ArcNews Online

Fall 2010

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Largest U.S. Health Care System Links Staff and Resources


  • The mapping portal leverages new technologies.
  • GIS analysts can activate a cached layer that identifies drive-time service areas.
  • Portal provides direct access to information, freeing GIS analysts to meet other demands.

The Veterans Health Administration (VHA) operates the United States' largest integrated health care system, public or private, with 1,100 facilities serving 8.5 million enrolled veteran beneficiaries. The system is divided into 21 service regions, which in turn are divided into 80 market areas, 103 submarkets, and 508 sectors. Access by distance to VHA health care facilities is monitored at all these levels.

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Beneficiary density overlaid by VHA primary care delivery sites (red crosses) and 30-minute drive-time service areas (green transparent polygons). Dark areas not covered by green suggest locations for new clinics to improve overall access to care.

Planning for such a large system requires accurate and timely geographic analysis of facility and enrollee locations. To that end, VHA geocodes its inventory of facilities quarterly and its list of beneficiaries—all 8.5 million of them—annually. This work is done by the Planning Systems Support Group (PSSG) in Gainesville, Florida.

Historically, PSSG provided planners with a host of static cartographic products and statistical reports on access to facilities at all levels of VHA geography. In basic ways, these products identified spatial gaps in access to health care where new facilities might best be located. They also compared local access statistics to various benchmarks.

However, as demand for planning support grew, Duane Flemming, a director in the office of the Assistant Deputy Undersecretary for Policy and Planning in Washington, D.C., realized that PSSG needed to grow as well. The first major goal was to enable hundreds of planners and administrators nationwide with little or no GIS background to perform predefined but sophisticated GIS-based planning activities on their own. This would greatly improve systemwide planning in terms of quality, relevance, and timeliness. It would also free GIS staff to do other planning and ad hoc analyses. The other goal was to enhance and modernize the infrastructure for the GIS staff in Florida and make those resources available to GIS professionals throughout VHA.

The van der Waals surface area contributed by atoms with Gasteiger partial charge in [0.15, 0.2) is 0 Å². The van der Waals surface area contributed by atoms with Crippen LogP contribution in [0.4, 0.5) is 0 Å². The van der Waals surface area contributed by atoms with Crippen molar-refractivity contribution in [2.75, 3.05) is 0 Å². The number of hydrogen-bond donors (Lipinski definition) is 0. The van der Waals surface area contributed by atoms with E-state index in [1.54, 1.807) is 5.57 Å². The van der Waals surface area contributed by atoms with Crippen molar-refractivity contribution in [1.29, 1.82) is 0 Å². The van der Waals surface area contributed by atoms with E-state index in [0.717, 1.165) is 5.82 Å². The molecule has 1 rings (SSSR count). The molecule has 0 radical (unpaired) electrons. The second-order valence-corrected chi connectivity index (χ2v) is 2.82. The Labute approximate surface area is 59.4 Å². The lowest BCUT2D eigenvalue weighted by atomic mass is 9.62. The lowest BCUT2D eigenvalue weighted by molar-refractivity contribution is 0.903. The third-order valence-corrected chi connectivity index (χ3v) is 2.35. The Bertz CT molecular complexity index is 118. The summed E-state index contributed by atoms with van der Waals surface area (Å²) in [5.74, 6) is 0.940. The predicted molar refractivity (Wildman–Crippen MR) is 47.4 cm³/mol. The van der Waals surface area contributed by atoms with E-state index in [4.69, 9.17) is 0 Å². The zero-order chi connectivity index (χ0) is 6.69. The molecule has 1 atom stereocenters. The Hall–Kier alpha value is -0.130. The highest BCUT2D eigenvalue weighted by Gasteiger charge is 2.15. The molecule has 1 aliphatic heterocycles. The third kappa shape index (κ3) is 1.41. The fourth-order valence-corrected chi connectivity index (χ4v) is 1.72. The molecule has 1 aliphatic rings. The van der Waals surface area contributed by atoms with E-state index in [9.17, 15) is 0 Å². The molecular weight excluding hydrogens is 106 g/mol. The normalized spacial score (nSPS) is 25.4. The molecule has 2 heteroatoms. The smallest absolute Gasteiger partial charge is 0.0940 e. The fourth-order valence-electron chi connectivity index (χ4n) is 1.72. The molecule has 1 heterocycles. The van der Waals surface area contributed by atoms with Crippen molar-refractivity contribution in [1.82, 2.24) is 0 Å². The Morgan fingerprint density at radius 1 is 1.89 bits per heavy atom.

Flemming knew that a GIS mapping portal could link both staff and resources. To achieve these goals, he contracted Penobscot Bay Media, LLC (PenBay), an Esri partner in Rockland, Maine, to develop a Web-based mapping and planning portal and upgrade GIS hardware, software, and data infrastructure. He also recruited Dr. Mark Guagliardo, an authority on geospatial accessibility of health care, to help design and manage the project.

The Web Portal

PenBay and Guagliardo based the portal on ArcGIS Server—and a Web-based GIS mapping portal for planners and administrators went online in October 2009. With ArcGIS Server, the portal leverages a number of new technologies to deliver powerful tools with an easy-to-use interface. Planners are able to see how their current facility locations relate spatially to the residential locations of beneficiaries. They can also instantly activate a cached layer that identifies drive-time service areas to quickly find unserved areas that are densely populated with beneficiaries.

With the candidate site evaluation tool, users can choose potential health care facility locations by clicking on the map or entering an address, presumably in a densely populated, unserved area. The tool renders drive-time service areas around the new location. Best of all, the user can request a statistical report on the impact of the new facility on an area of interest (e.g., a VHA health care market area) that gives the number of newly served beneficiaries and the change in percentage of beneficiaries who are within VHA drive-time guidelines. A similar tool assesses the impact of decommissioning an existing health care facility.

A number of additional map layers help planners identify potential non-VHA partners for care delivery in underserved areas. These include point locations for military treatment and Indian Health Service facilities, as well as health care facilities supported by the Health Resources and Services Administration. The portal also supports planning in rural areas, a topic of particular interest to Congress. Users can activate a layer showing urban, rural, and highly rural areas according to VHA definitions for rurality. This and all layers have pop-up metadata in Federal Geographic Data Committee format, a handy resource that has reduced the number of inquiries that must be fielded by PSSG staff. The portal enabled GIS analysts to explore how higher levels of geospatial analysis might benefit VHA planning.

More Information

For more information, contact Dr. Mark Guagliardo, program analyst, Veterans Health Administration (e-mail:

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